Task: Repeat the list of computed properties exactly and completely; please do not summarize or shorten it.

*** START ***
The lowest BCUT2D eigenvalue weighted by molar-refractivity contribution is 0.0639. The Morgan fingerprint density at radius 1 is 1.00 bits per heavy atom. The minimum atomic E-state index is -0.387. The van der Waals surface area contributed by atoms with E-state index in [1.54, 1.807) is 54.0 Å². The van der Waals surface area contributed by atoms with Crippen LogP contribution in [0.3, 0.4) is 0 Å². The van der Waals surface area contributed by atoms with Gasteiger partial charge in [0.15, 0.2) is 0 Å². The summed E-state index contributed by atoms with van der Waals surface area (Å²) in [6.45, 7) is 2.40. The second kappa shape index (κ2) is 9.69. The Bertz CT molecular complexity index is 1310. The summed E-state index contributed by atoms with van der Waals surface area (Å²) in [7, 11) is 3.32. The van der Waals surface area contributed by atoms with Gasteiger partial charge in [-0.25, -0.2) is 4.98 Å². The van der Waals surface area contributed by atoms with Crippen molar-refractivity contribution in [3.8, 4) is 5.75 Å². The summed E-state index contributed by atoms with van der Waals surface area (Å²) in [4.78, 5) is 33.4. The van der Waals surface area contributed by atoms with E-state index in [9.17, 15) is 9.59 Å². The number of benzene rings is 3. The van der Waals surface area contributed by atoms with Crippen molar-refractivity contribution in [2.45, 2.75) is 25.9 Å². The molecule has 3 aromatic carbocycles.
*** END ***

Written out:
The lowest BCUT2D eigenvalue weighted by molar-refractivity contribution is 0.0639. The Morgan fingerprint density at radius 1 is 1.00 bits per heavy atom. The minimum atomic E-state index is -0.387. The van der Waals surface area contributed by atoms with E-state index in [1.54, 1.807) is 54.0 Å². The van der Waals surface area contributed by atoms with Crippen LogP contribution in [0.3, 0.4) is 0 Å². The van der Waals surface area contributed by atoms with Gasteiger partial charge in [0.15, 0.2) is 0 Å². The summed E-state index contributed by atoms with van der Waals surface area (Å²) in [6.45, 7) is 2.40. The second kappa shape index (κ2) is 9.69. The Bertz CT molecular complexity index is 1310. The summed E-state index contributed by atoms with van der Waals surface area (Å²) in [7, 11) is 3.32. The van der Waals surface area contributed by atoms with Gasteiger partial charge in [-0.25, -0.2) is 4.98 Å². The van der Waals surface area contributed by atoms with Crippen molar-refractivity contribution in [3.8, 4) is 5.75 Å². The summed E-state index contributed by atoms with van der Waals surface area (Å²) in [4.78, 5) is 33.4. The van der Waals surface area contributed by atoms with E-state index in [9.17, 15) is 9.59 Å². The number of benzene rings is 3. The van der Waals surface area contributed by atoms with Crippen molar-refractivity contribution in [2.45, 2.75) is 25.9 Å². The molecule has 3 aromatic carbocycles.